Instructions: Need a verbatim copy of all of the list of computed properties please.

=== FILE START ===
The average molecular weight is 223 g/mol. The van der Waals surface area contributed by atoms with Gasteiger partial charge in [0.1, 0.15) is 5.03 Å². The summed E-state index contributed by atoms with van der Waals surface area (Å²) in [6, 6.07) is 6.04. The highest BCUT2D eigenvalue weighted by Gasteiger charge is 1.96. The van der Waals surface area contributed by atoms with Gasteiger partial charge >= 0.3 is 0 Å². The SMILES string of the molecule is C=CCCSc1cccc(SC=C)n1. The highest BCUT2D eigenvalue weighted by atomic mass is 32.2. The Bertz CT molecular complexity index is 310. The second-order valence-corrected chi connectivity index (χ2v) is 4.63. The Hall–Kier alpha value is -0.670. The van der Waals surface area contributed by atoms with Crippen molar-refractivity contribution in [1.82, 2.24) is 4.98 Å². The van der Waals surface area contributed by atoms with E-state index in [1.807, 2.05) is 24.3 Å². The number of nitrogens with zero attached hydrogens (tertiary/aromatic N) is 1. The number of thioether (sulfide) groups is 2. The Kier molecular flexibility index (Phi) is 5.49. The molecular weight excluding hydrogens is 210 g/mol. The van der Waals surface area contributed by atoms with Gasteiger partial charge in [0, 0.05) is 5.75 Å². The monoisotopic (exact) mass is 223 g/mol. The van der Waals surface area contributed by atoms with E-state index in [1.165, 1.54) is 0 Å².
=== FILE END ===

The average molecular weight is 223 g/mol. The van der Waals surface area contributed by atoms with Gasteiger partial charge in [0.1, 0.15) is 5.03 Å². The summed E-state index contributed by atoms with van der Waals surface area (Å²) in [6, 6.07) is 6.04. The highest BCUT2D eigenvalue weighted by Gasteiger charge is 1.96. The van der Waals surface area contributed by atoms with Gasteiger partial charge >= 0.3 is 0 Å². The SMILES string of the molecule is C=CCCSc1cccc(SC=C)n1. The highest BCUT2D eigenvalue weighted by atomic mass is 32.2. The Bertz CT molecular complexity index is 310. The second-order valence-corrected chi connectivity index (χ2v) is 4.63. The Hall–Kier alpha value is -0.670. The van der Waals surface area contributed by atoms with Crippen molar-refractivity contribution in [1.82, 2.24) is 4.98 Å². The van der Waals surface area contributed by atoms with E-state index in [1.807, 2.05) is 24.3 Å². The number of nitrogens with zero attached hydrogens (tertiary/aromatic N) is 1. The number of thioether (sulfide) groups is 2. The Kier molecular flexibility index (Phi) is 5.49. The molecular weight excluding hydrogens is 210 g/mol. The van der Waals surface area contributed by atoms with Gasteiger partial charge in [0, 0.05) is 5.75 Å². The monoisotopic (exact) mass is 223 g/mol. The van der Waals surface area contributed by atoms with E-state index in [1.165, 1.54) is 0 Å².